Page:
display here were quite bold – if not a bit of a gamble: What the 2D
hand drawn cels accomplish is to create a nice harmony with the
underlining story and themes of the film.
Upon recently watching MONSTERS
VS ALIENS – which was aggressively and inopportunely touted as
the next grand watershed for animation with its Digital 3D spectacle –
it dawned on me that all of the flashy, candy colored, and ostentatious
flair in the world could not help to compensate for a good script and
Oddly enough, THE IRON GIANT's low key and under-the-radar
artistic style allows for its narrative to breathe and simmer with a bit
more latitude and depth.
Of course, the film still looks fantastic, and is a marvel of
imagination, but the real core to the film remains its story of
If the film was presented in 3D, for example, I fear that all of its heart and soul would have been utterly and hopelessly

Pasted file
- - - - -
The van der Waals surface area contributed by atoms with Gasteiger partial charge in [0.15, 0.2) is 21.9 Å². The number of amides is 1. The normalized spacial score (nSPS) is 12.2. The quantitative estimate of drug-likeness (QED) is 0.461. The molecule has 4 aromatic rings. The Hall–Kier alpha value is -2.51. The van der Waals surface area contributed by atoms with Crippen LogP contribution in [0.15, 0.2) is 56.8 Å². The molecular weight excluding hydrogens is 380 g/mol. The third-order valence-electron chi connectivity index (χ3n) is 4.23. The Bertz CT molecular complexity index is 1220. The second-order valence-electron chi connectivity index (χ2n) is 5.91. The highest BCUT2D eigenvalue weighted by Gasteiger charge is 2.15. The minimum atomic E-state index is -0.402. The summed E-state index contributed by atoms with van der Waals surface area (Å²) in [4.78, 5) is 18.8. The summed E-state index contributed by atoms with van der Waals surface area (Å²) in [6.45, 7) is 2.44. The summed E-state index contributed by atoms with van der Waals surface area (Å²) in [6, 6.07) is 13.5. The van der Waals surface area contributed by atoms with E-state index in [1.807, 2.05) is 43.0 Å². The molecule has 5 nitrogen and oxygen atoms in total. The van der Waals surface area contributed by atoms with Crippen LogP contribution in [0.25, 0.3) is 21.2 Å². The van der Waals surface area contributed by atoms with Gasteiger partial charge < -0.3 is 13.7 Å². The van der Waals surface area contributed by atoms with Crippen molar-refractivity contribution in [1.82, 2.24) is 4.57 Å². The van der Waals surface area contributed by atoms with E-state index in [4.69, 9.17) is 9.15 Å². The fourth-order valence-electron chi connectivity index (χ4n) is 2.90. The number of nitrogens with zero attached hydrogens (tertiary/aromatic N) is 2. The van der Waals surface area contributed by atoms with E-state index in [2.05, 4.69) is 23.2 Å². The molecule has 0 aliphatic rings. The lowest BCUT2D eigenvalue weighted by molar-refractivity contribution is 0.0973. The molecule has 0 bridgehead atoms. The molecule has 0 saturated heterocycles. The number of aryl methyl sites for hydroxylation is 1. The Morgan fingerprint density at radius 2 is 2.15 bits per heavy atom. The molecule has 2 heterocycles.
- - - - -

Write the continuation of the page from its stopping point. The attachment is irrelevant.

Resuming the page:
lost the instant I was forced to put on those glasses.
Despite the film’s overall
simplicity in design and execution, the making of the THE
IRON GIANT was anything but.
Back in the mid-to-late 1990’s Brad Bird was not a two-time Oscar
winning filmmaker, nor was he barely a blip on Hollywood’s radar.
He started in animation rather inauspiciously, serving as a
director and consultant on TV’s THE SIMPSONS and would later cut his
teeth working on THE CRITIC and KING OF THE HILL.
Around this time was when he pitched Warner Brother’s his desire
to adapt Ted Hughes' 1968 novel THE IRON MAN: A CHILDREN’S STORY IN